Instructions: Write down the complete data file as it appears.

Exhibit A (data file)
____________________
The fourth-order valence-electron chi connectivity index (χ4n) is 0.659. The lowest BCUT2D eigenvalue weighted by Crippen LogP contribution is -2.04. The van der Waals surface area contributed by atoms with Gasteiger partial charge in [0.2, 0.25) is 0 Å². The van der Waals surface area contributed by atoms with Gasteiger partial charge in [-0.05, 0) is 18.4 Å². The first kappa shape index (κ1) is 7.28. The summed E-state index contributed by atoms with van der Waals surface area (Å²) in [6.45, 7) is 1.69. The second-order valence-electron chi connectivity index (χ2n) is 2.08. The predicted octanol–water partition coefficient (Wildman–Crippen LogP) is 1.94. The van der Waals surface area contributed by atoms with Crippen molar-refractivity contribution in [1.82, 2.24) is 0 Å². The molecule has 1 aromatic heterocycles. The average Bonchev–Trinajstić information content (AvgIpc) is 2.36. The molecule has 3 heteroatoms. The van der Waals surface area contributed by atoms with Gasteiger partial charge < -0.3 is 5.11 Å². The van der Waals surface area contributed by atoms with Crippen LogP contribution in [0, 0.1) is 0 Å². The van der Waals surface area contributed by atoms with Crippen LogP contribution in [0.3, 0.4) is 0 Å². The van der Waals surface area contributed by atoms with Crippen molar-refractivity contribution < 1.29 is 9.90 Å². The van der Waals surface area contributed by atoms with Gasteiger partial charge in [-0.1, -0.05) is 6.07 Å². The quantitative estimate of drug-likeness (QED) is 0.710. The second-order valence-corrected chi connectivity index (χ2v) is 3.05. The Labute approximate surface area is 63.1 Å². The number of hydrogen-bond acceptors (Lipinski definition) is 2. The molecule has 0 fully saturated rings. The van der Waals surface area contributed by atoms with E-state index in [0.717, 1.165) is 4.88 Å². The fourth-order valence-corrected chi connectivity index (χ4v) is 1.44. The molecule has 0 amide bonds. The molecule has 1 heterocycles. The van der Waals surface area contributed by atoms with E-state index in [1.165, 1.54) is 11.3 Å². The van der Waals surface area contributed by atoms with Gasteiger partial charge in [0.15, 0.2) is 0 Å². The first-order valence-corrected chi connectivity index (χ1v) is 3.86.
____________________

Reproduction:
The fourth-order valence-electron chi connectivity index (χ4n) is 0.659. The lowest BCUT2D eigenvalue weighted by Crippen LogP contribution is -2.04. The van der Waals surface area contributed by atoms with Gasteiger partial charge in [0.2, 0.25) is 0 Å². The van der Waals surface area contributed by atoms with Gasteiger partial charge in [-0.05, 0) is 18.4 Å². The first kappa shape index (κ1) is 7.28. The summed E-state index contributed by atoms with van der Waals surface area (Å²) in [6.45, 7) is 1.69. The second-order valence-electron chi connectivity index (χ2n) is 2.08. The predicted octanol–water partition coefficient (Wildman–Crippen LogP) is 1.94. The van der Waals surface area contributed by atoms with Crippen molar-refractivity contribution in [1.82, 2.24) is 0 Å². The molecule has 1 aromatic heterocycles. The average Bonchev–Trinajstić information content (AvgIpc) is 2.36. The molecule has 3 heteroatoms. The van der Waals surface area contributed by atoms with Gasteiger partial charge < -0.3 is 5.11 Å². The van der Waals surface area contributed by atoms with Crippen LogP contribution in [0, 0.1) is 0 Å². The van der Waals surface area contributed by atoms with Crippen LogP contribution in [0.3, 0.4) is 0 Å². The van der Waals surface area contributed by atoms with Crippen molar-refractivity contribution < 1.29 is 9.90 Å². The van der Waals surface area contributed by atoms with Gasteiger partial charge in [-0.1, -0.05) is 6.07 Å². The quantitative estimate of drug-likeness (QED) is 0.710. The second-order valence-corrected chi connectivity index (χ2v) is 3.05. The Labute approximate surface area is 63.1 Å². The number of hydrogen-bond acceptors (Lipinski definition) is 2. The molecule has 0 fully saturated rings. The van der Waals surface area contributed by atoms with E-state index in [0.717, 1.165) is 4.88 Å². The fourth-order valence-corrected chi connectivity index (χ4v) is 1.44. The molecule has 0 amide bonds. The molecule has 1 heterocycles. The van der Waals surface area contributed by atoms with E-state index in [1.165, 1.54) is 11.3 Å². The van der Waals surface area contributed by atoms with Gasteiger partial charge in [0.15, 0.2) is 0 Å². The first-order valence-corrected chi connectivity index (χ1v) is 3.86.